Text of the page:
Seeing Problems and Challenges as Opportunities

Every problem has in it the seeds of its own solution. If you don’t have any problems, you don’t get any seeds.—Norman Vincent Peale, expert on seeing problems and challenges as opportunities.

You’ve probably heard the saying that when life gives you lemons, make lemonade. Within your own business or life, you deal with problems every day that might represent opportunities if looked at in the right way. In fact, the most successful people realize that it is from problems and challenges that our greatest opportunities often arise. To them, problems and challenges are opportunities for growth and even for success.

Some industries and businesses have made their fortunes by dealing with or solving other people’s problems. One thing most of us don’t like to deal with and probably almost never think about is trash. However, in the US today, waste collection and management is a $70 billion business. Think scrap metal is useless or something to throw away? Well, the scrap metal business alone is projected to become a $950 billion business worldwide by the year. In fact, some of the most common professions deal with everyday problems (medicine, law, etc.), and many entrepreneurs have made their fortune by dealing with issues that others don’t want to deal with. Where some saw a problem, the entrepreneur saw a business opportunity.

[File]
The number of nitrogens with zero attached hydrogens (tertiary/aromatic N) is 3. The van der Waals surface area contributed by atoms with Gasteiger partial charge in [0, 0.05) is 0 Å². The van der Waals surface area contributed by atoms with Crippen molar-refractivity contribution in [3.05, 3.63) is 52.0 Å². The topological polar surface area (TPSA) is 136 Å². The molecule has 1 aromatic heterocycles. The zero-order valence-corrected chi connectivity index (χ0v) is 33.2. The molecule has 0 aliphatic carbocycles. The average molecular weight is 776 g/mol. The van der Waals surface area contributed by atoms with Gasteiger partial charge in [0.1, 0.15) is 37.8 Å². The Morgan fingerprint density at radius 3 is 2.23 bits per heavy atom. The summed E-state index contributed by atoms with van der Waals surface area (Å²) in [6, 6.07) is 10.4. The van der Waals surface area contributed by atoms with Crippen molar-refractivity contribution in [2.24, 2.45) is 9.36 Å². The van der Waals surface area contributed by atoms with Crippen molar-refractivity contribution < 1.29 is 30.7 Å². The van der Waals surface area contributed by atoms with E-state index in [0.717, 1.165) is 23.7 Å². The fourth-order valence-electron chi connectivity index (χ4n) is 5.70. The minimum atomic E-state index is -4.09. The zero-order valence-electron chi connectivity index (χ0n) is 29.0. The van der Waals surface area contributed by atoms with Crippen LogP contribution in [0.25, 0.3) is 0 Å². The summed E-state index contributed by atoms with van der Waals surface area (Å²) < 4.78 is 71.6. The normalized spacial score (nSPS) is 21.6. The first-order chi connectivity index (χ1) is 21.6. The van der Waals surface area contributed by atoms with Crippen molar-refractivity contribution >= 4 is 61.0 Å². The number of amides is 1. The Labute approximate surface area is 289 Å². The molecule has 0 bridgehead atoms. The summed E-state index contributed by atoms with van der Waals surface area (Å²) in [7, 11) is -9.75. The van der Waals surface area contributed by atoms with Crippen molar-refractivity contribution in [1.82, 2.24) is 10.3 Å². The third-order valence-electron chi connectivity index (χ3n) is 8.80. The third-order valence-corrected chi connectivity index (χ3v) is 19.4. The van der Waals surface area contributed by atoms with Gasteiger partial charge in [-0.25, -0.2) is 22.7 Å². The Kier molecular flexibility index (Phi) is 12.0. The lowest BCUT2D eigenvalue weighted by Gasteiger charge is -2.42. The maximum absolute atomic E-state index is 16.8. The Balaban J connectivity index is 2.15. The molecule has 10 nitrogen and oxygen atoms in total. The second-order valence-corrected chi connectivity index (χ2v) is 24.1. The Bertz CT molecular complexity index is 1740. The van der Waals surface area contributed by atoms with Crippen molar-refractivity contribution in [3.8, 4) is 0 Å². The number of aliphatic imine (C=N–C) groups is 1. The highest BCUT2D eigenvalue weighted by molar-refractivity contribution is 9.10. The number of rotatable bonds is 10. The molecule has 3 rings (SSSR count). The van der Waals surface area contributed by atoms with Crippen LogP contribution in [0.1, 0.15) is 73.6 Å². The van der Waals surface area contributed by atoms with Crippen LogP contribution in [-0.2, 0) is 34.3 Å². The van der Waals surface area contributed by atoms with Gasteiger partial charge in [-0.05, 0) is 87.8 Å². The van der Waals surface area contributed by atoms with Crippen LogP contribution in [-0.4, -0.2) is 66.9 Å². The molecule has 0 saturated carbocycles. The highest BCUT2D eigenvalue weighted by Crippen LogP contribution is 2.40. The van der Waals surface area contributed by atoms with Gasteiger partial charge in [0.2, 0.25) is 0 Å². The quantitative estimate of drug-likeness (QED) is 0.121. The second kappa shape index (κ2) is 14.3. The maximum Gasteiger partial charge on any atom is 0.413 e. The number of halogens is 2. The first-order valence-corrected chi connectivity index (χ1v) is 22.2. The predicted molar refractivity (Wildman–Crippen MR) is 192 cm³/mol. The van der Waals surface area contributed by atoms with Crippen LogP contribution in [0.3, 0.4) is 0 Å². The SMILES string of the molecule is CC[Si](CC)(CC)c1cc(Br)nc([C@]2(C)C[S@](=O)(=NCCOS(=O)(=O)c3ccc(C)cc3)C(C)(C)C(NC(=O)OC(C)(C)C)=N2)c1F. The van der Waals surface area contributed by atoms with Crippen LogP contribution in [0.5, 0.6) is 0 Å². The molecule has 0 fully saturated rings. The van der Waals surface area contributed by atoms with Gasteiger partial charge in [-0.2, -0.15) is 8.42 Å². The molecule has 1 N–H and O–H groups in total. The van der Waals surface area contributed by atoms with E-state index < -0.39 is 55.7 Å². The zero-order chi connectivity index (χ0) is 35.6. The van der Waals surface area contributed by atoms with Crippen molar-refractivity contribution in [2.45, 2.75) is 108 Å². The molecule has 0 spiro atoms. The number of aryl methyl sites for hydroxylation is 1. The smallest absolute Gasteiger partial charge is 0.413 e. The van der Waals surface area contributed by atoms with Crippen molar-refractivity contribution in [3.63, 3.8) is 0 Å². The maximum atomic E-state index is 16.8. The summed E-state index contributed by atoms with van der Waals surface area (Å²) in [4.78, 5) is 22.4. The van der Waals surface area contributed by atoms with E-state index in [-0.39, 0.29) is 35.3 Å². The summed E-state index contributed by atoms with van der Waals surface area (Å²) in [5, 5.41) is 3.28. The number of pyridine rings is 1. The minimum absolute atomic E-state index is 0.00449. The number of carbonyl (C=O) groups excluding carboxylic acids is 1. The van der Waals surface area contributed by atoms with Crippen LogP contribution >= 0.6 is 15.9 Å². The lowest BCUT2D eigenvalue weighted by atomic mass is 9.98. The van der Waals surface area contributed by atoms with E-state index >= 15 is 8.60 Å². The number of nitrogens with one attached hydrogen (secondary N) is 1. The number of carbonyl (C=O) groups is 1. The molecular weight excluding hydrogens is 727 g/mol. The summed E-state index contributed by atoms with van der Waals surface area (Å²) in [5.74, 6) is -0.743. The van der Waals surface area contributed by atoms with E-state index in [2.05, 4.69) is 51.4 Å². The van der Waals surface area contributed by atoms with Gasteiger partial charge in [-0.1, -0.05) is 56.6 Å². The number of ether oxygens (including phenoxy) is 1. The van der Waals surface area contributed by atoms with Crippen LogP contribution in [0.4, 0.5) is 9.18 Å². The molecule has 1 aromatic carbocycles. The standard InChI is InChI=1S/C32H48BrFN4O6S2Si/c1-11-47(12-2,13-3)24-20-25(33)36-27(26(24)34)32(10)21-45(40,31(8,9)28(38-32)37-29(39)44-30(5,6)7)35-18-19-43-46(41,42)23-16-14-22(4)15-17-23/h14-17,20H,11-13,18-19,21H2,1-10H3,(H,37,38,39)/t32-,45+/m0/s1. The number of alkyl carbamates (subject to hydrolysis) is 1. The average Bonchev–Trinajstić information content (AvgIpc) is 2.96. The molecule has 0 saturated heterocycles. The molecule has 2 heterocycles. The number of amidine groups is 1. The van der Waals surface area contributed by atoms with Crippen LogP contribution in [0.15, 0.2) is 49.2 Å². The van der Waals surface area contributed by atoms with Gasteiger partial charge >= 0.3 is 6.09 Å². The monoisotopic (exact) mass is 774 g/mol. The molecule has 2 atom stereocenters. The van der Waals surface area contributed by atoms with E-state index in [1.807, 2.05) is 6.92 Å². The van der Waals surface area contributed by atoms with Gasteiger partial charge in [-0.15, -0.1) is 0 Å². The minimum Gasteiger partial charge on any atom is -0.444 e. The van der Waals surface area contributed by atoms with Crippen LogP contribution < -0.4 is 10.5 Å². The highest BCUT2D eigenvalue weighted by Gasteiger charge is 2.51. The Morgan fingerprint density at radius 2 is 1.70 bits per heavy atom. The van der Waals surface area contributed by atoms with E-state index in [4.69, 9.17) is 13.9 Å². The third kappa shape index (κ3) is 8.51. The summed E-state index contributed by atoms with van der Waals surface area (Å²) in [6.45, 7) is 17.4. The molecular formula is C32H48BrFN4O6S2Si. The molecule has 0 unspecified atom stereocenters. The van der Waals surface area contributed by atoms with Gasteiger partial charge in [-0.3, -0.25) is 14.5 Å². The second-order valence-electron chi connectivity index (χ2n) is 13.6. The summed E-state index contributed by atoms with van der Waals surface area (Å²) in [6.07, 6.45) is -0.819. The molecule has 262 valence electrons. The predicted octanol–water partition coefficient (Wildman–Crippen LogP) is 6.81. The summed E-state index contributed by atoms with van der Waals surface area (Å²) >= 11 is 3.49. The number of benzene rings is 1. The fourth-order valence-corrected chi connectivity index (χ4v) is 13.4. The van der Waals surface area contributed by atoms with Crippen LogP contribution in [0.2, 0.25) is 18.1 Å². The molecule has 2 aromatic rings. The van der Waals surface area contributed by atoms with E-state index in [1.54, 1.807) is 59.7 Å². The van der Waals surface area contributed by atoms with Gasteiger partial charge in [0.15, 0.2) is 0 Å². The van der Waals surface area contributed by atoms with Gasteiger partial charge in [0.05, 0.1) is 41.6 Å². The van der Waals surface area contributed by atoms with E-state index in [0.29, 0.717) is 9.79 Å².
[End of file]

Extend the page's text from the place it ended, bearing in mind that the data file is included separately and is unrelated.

Most people would view mold as a problem, something to be eliminated. In 1927, however, Alexander Fleming had been investigating the staph virus. He was also a messy person who didn’t keep his lab especially tidy, and so he had stacked a bunch of Petri dishes in the corner before he went away for the weekend. When he returned, he noticed that mold had formed in one of the dishes, but he also noticed that the mold had killed the surrounding staph culture. What many might have dismissed as an irritation—mold—he identified as a valuable substance, because the mold he discovered was none other than penicillin, which has since saved millions of lives and helped win Fleming the Nobel Prize.

Other inventions have happened when someone was trying to make life easier. Before digital cameras, people solely relied on film. One day in 1948, Edwin Land was out with his young daughters on an outing and they were taking pictures. Suddenly, one of his daughters asked when she could see the pictures. Land told her that the film had to be developed and that it would be a week or so before they could see them. “But why can’t I see them now?” she insisted. Just then, wheels began to turn in his mind, and within a few minutes Land had come up with the basic chemical formula for instant photographs, and it was on that day that Edwin Land invented Polaroid pictures.

In the same way, you should also greet each problem or challenge you encounter as an opportunity to learn, grow, and maybe even to venture into something new and profitable. Instead of viewing challenges and problems as hindrances to your success, start looking at them as a prime source of opportunities.

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